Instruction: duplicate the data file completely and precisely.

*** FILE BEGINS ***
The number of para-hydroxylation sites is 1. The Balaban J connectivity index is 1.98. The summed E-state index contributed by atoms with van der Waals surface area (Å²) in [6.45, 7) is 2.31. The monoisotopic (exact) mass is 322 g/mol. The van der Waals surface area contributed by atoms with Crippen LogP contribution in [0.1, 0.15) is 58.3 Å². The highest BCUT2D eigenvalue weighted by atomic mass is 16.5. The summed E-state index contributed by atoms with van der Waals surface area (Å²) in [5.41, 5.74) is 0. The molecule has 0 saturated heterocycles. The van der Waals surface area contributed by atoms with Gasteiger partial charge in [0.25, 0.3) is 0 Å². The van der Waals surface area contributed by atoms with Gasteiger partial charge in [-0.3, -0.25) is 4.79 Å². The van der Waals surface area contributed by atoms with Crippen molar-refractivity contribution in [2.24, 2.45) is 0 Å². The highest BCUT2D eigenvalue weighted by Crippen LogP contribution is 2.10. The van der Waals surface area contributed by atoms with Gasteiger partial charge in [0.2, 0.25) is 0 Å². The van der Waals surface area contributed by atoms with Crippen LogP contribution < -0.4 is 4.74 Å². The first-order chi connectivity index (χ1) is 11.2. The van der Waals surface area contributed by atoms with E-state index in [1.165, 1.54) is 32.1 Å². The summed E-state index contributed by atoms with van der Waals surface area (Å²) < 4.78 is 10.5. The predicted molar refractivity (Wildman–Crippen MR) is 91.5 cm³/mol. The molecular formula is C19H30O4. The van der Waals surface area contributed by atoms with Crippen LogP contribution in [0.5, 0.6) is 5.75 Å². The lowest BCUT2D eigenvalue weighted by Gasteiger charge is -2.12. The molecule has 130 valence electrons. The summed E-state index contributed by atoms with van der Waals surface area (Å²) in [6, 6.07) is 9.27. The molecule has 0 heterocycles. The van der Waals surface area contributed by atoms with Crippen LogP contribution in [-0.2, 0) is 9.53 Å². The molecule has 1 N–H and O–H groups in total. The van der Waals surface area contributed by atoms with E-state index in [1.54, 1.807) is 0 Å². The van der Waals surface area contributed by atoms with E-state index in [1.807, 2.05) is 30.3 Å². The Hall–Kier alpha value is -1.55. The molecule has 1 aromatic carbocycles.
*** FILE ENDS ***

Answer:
The number of para-hydroxylation sites is 1. The Balaban J connectivity index is 1.98. The summed E-state index contributed by atoms with van der Waals surface area (Å²) in [6.45, 7) is 2.31. The monoisotopic (exact) mass is 322 g/mol. The van der Waals surface area contributed by atoms with Crippen LogP contribution in [0.1, 0.15) is 58.3 Å². The highest BCUT2D eigenvalue weighted by atomic mass is 16.5. The summed E-state index contributed by atoms with van der Waals surface area (Å²) in [5.41, 5.74) is 0. The molecule has 0 saturated heterocycles. The van der Waals surface area contributed by atoms with Gasteiger partial charge in [0.25, 0.3) is 0 Å². The van der Waals surface area contributed by atoms with Gasteiger partial charge in [-0.3, -0.25) is 4.79 Å². The van der Waals surface area contributed by atoms with Crippen molar-refractivity contribution in [2.24, 2.45) is 0 Å². The highest BCUT2D eigenvalue weighted by Crippen LogP contribution is 2.10. The van der Waals surface area contributed by atoms with Gasteiger partial charge in [0.2, 0.25) is 0 Å². The van der Waals surface area contributed by atoms with Crippen LogP contribution < -0.4 is 4.74 Å². The first-order chi connectivity index (χ1) is 11.2. The van der Waals surface area contributed by atoms with E-state index in [1.165, 1.54) is 32.1 Å². The summed E-state index contributed by atoms with van der Waals surface area (Å²) < 4.78 is 10.5. The predicted molar refractivity (Wildman–Crippen MR) is 91.5 cm³/mol. The molecular formula is C19H30O4. The van der Waals surface area contributed by atoms with Crippen LogP contribution in [0.5, 0.6) is 5.75 Å². The lowest BCUT2D eigenvalue weighted by Gasteiger charge is -2.12. The molecule has 130 valence electrons. The summed E-state index contributed by atoms with van der Waals surface area (Å²) in [6, 6.07) is 9.27. The molecule has 0 heterocycles. The van der Waals surface area contributed by atoms with Crippen LogP contribution in [-0.2, 0) is 9.53 Å². The molecule has 1 N–H and O–H groups in total. The van der Waals surface area contributed by atoms with E-state index in [1.54, 1.807) is 0 Å². The van der Waals surface area contributed by atoms with E-state index in [1.807, 2.05) is 30.3 Å². The Hall–Kier alpha value is -1.55. The molecule has 1 aromatic carbocycles.